J.B. Spins

Jazz, film, and improvised culture.

Thursday, August 30, 2007

Los Zafiros


Los Zafiros: Music from the Edge of Time
Directed by Lorenzo DeStefano
Shout! Factory


To understate matters, 1962 was an interesting year in Cuba to form a vocal quintet heavily influenced by American doo-wop. However, that is exactly what Los Zafiros (The Sapphires) did, becoming tremendously popular (both in Cuba and on world tours) for nearly two decades, fusing vocal harmonies with bossa, rumba, and conga rhythms. The two living members of Los Zafiros reunite for music and reminiscences in the documentary Los Zafiros: Music from the Edge of Time (trailer here).

Miguel Cancio, an original founding member, currently lives in Florida, but was allowed to return to Cuba with filmmaker Lorenzo DeStefano’s crew. Having immigrated to America, leaving behind friends and family, Cancio’s story is wrapped up in themes of exile, belonging, and patriotism. In an early interview Cancio says:

“I adore my country because he who doesn’t love his country, loves no one. I feel I am a good Cuban, but this is my second country.”

His surviving colleague is Manuel Galbán, whose long career in Cuban music started as Los Zafiros’ guitarist, and included several groups after the quintet’s demise, including an association with the Buena Vista Social Club. As Paquito D’Rivera explains in his autobiography, international touring is the goal of every professional Cuban musician, so it is with understandable pride that Galbán states: “I’ve been on tour 93 times and as long as I’m alive, I want to keep representing my country’s culture.”

There is a political subtext to Zafiros that remains largely unspoken throughout the film. It appears that Cancio opted for freedom in the U.S., while Galbán has come to terms with the Castro regime. Yet they greet each other as brothers, laughing and performing together with joy during their reunion.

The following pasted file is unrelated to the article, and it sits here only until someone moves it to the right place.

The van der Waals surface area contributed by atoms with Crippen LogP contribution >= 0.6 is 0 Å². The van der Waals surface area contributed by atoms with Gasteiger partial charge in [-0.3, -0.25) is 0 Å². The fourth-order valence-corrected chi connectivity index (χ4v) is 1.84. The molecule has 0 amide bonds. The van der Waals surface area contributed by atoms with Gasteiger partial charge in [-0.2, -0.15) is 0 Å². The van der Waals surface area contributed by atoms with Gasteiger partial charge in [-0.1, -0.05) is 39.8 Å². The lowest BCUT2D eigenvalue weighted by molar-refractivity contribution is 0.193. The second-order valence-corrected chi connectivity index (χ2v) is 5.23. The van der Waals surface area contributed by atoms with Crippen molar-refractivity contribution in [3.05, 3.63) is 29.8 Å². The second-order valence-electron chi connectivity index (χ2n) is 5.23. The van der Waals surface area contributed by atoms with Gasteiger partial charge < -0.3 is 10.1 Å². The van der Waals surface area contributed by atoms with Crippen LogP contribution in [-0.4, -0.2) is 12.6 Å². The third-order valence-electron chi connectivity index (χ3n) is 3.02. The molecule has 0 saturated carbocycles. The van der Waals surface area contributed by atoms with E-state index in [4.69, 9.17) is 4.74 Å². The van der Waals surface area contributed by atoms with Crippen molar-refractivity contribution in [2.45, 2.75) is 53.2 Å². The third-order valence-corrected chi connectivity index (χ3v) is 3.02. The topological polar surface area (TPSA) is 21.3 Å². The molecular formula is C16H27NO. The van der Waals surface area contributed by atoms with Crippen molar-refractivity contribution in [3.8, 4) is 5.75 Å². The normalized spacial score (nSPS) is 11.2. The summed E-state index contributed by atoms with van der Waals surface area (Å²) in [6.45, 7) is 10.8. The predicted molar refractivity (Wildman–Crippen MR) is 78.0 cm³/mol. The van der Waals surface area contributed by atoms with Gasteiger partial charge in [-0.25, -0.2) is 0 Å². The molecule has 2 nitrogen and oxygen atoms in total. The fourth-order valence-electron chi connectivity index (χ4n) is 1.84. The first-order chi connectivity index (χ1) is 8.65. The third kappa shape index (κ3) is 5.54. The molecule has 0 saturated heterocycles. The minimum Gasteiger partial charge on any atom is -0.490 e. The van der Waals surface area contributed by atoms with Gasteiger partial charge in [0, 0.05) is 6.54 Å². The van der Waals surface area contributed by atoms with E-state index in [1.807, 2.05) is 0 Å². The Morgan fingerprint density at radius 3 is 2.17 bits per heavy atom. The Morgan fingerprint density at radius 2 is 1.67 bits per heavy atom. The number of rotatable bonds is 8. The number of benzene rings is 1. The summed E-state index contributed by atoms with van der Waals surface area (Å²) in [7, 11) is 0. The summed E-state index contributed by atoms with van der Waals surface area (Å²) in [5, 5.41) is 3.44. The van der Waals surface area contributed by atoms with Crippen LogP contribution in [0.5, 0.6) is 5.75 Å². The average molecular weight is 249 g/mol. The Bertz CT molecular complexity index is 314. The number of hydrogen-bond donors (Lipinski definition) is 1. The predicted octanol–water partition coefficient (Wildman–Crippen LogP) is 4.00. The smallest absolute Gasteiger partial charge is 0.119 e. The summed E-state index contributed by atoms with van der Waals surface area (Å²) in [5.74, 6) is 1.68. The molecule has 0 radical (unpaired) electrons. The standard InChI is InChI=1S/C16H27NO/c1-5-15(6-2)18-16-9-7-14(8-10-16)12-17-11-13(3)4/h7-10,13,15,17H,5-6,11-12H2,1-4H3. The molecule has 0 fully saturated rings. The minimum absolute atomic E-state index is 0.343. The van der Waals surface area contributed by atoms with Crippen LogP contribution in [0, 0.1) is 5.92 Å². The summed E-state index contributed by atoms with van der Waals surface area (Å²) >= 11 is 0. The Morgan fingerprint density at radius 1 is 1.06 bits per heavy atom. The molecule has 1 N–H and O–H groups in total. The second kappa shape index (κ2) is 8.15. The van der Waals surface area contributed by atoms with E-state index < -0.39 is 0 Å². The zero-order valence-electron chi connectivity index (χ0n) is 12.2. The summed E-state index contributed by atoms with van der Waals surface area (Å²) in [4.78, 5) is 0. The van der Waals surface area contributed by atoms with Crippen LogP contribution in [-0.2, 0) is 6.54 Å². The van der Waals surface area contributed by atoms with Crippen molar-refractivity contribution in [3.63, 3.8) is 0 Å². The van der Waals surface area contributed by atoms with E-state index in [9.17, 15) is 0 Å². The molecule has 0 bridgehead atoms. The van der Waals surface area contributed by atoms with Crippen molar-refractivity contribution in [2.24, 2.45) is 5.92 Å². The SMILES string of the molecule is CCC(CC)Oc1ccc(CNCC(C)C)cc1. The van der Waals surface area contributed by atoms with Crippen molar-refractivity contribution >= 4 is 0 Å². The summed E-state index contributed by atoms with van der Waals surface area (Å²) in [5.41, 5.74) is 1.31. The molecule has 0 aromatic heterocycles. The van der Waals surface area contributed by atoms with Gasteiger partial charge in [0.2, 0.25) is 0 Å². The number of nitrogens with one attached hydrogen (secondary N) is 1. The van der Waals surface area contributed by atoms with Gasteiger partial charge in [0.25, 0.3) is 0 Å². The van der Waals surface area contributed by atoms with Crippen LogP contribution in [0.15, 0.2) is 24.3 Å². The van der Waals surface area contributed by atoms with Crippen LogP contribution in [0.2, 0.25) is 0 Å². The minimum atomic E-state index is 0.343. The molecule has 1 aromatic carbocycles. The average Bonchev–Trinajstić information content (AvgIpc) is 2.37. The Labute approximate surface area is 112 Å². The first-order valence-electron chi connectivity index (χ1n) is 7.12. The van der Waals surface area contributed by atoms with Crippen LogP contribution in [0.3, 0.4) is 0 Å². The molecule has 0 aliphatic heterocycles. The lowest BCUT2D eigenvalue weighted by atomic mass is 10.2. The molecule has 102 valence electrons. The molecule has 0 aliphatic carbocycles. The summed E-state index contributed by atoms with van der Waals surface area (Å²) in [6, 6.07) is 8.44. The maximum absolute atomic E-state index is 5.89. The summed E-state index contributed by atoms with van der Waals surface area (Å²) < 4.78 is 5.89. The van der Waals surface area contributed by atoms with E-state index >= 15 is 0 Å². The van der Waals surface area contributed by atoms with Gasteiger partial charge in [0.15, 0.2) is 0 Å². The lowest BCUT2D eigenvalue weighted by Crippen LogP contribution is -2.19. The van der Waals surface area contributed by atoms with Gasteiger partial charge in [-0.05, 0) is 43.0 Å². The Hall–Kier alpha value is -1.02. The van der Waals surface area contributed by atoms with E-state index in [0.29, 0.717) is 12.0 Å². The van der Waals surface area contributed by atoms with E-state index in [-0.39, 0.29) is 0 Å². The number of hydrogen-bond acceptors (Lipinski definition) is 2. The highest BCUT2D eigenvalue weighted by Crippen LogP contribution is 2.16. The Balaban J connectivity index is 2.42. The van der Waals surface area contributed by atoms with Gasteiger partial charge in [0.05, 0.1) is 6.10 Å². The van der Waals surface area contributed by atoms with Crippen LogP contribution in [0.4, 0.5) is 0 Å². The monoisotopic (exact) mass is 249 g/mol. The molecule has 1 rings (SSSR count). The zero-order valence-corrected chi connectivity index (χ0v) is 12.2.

There are some dramatic scenes in the film, as when Cancio visits with the brother of a late band-mate. There are many spirited performances as well. The original Zafiros remained so popular they actually spawned a new, younger version, Los Nuevos Zafiros, who join with Cancio and Galbán for a performance of “Ofelia,” one of the film’s highlights, enjoyed by a street audience, including the composer, Guillermo Belén Pacheco.

The music of Los Zafiros is actually a very satisfying blend of American style doo-wop and Latin rhythms. The extra section includes four entire performances that emphasize their Cuban sabor, including “Rumba Como Quiera” and “Congo Len.” Also included in the generous extras are deleted scenes, including the revelation of Los Zafiros’ Stuart Sutcliffe (the film often suggests they were the Cuban equivalent of the Beatles), Oscar Aguirre, their first guitarist who parted company with the group prior to their enormous success.

Los Zafiros definitely aims for a Buena Vista appeal, and it is not an inappropriate comparison. Despite the feeling one gets when watching Zafiros that so much is going unsaid, their music is distinctive and quite infectious, and ultimately the music is what their story is all about.

Labels: ,